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Lead Exposures in the Home

Lead-based paint in the home

The most common source of lead exposure for children is lead-based paint.

The most common places to find lead-based paint or coatings inside your home are windows, doors, stairs and other woodwork. Lead is also common in kitchens and bathrooms, where moisture can be a problem. Outside walls, porches, columns, railings, windows and doors are often coated with lead-based paint, as well. Some places to look include:

  • Painted surfaces - inside and out
  • Old painted furniture and toys
  • Imported ceramics and pottery
  • Old paint and varnish on doors and floors
  • Chips & dust from outside paint including siding
  • Old paint on windows
  • Old paint on porches, railings and steps
  • Dust in rugs and carpets
  • Baseboards and woodwork
  • Bare dirt in yard

>> Download the 'Where to look' poster

Other lead exposures in the home

Past uses of lead in paint, gasoline,and other substances continues to contaminate children's environments through the deterioration of lead-based paint and other sources into dust.

Drinking water can sometimes contain high concentrations of lead from lead-containing pipes and solder.

Occupations and hobbies can also create lead exposures to children. Lead can get on clothes, shoes, and cars. This lead can then be brought inside the home, where children can be exposed. Occupations and hobbies that can create lead exposures include, but are not limited to:

  • Occupations:
    • Auto repair
    • Radiator repair
    • Battery manufacturing or repair
    • Bridge reconstruction work
    • Construction work
    • Plumber, pipe fitter
    • Police officer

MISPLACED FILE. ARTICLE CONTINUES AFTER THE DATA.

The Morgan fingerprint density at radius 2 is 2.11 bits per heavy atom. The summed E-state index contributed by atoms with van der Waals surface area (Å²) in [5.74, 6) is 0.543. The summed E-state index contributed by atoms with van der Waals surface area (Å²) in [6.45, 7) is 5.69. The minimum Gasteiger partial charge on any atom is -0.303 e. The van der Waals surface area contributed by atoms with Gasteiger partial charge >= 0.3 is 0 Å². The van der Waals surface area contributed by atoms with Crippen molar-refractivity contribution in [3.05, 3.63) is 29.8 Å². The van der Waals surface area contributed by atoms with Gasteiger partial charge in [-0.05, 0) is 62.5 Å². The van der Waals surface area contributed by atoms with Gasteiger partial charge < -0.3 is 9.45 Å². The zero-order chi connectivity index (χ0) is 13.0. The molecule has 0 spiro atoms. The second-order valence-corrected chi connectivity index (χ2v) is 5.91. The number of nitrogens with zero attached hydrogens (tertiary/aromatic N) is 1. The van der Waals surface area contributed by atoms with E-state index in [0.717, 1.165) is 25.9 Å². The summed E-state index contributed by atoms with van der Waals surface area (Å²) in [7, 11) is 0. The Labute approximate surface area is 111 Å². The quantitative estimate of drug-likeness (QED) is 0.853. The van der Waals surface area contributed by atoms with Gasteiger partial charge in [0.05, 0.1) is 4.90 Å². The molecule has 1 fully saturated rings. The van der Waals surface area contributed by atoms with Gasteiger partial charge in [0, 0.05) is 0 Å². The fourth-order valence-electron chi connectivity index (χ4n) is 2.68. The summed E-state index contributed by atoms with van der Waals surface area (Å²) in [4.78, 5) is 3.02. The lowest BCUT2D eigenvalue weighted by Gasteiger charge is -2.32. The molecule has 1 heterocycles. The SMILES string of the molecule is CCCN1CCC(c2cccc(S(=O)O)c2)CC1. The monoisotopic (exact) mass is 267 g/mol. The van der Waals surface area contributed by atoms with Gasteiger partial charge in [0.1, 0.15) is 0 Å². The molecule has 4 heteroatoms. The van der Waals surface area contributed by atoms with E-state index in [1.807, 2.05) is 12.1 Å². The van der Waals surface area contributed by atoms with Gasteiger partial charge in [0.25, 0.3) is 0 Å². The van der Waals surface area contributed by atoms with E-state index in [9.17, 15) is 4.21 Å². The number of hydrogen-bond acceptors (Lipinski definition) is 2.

• Migrant farm worker
    • Printing
    • Glass manufacturing
    • Brass, copper & aluminum processing
    • Chemical manufacturing
    • Plastics manufacturing
    • Rubber products manufacturing
    • Steel welding and cutting
    • Industrial machine operator
    • Renovating or remodeling older homes
  • Hobbies:
    • Car or boat repair
    • Casting lead figures (toy soldiers, etc.)
    • Painting
    • Furniture refinishing
    • Jewelry and pottery making
    • Stained glass making
    • Lead soldering (eg, electronics)
    • Making lead shot, fishing sinkers, bullets
    • Target shooting at firing ranges

Lead in food and products can be a source of exposure. Imported lead-soldered cans, food additives, and some folk remedies can contain lead. Things to look for include:

  • Lead crystal
  • Lead-soldered cans (imported)
  • Asian cosmetics - Kohl
  • Home remedies - Albayalde, Alkohl, Ayurvedoc, Azarcon (also called Alarcon, Coral, luiga, maria luisa and rueda), Ba Bow Sen, Bali Goli, Cebagin, Cordyceps, Ghasard, Greta, Hai ge fen, Kandu Kushta, Mai gen fen, Pay-loo-ah, Poying tan, X-yoo-Fa
  • Food additives - Lozeena

Environmental sources of lead are also common. These include:

  • Burning lead-painted wood
  • Living near lead-related industries
  • Soil or dust near industries and roadways

Questions to ask about lead poisoning:

By the time there are symptoms, harm may have already been done that will last your child's lifetime. You can prevent childhood lead poisoning and figure out if your child should be tested. Click here for questions and answers about childhood lead poisoning.

Related Content
 •  Lead Safe Housing Registry - find a lead-safe home!
 •  Lead Services and Resources
 •  Find Certified Lead Professionals and Contractors
 •  Helpful Hints About Cleaning for Lead
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